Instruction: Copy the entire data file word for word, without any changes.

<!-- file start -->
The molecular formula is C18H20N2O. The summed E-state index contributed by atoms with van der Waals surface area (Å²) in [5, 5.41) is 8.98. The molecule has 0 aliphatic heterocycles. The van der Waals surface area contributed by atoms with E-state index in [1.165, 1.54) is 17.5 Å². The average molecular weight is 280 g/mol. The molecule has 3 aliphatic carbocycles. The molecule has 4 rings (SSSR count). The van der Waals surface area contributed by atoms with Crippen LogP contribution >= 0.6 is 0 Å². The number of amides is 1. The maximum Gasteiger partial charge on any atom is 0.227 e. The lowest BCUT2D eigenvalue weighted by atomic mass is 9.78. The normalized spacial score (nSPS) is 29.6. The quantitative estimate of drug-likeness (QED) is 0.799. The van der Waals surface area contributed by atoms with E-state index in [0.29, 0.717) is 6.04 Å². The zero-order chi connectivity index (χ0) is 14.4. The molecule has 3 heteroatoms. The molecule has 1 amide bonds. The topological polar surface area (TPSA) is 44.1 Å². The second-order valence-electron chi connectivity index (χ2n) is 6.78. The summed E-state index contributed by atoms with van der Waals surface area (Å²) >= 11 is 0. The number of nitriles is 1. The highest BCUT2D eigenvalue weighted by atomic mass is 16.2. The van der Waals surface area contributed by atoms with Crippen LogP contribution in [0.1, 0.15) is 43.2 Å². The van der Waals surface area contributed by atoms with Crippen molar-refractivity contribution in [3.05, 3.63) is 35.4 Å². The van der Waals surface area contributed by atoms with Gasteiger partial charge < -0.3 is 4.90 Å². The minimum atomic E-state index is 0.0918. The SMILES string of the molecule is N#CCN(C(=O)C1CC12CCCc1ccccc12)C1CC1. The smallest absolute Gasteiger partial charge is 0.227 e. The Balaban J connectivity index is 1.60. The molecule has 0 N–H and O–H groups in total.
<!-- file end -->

The molecular formula is C18H20N2O. The summed E-state index contributed by atoms with van der Waals surface area (Å²) in [5, 5.41) is 8.98. The molecule has 0 aliphatic heterocycles. The van der Waals surface area contributed by atoms with E-state index in [1.165, 1.54) is 17.5 Å². The average molecular weight is 280 g/mol. The molecule has 3 aliphatic carbocycles. The molecule has 4 rings (SSSR count). The van der Waals surface area contributed by atoms with Crippen LogP contribution >= 0.6 is 0 Å². The number of amides is 1. The maximum Gasteiger partial charge on any atom is 0.227 e. The lowest BCUT2D eigenvalue weighted by atomic mass is 9.78. The normalized spacial score (nSPS) is 29.6. The quantitative estimate of drug-likeness (QED) is 0.799. The van der Waals surface area contributed by atoms with E-state index in [0.29, 0.717) is 6.04 Å². The zero-order chi connectivity index (χ0) is 14.4. The molecule has 3 heteroatoms. The molecule has 1 amide bonds. The topological polar surface area (TPSA) is 44.1 Å². The second-order valence-electron chi connectivity index (χ2n) is 6.78. The summed E-state index contributed by atoms with van der Waals surface area (Å²) >= 11 is 0. The number of nitriles is 1. The highest BCUT2D eigenvalue weighted by atomic mass is 16.2. The van der Waals surface area contributed by atoms with Crippen LogP contribution in [0.1, 0.15) is 43.2 Å². The van der Waals surface area contributed by atoms with Crippen molar-refractivity contribution in [3.05, 3.63) is 35.4 Å². The van der Waals surface area contributed by atoms with Gasteiger partial charge < -0.3 is 4.90 Å². The minimum atomic E-state index is 0.0918. The SMILES string of the molecule is N#CCN(C(=O)C1CC12CCCc1ccccc12)C1CC1. The smallest absolute Gasteiger partial charge is 0.227 e. The Balaban J connectivity index is 1.60. The molecule has 0 N–H and O–H groups in total.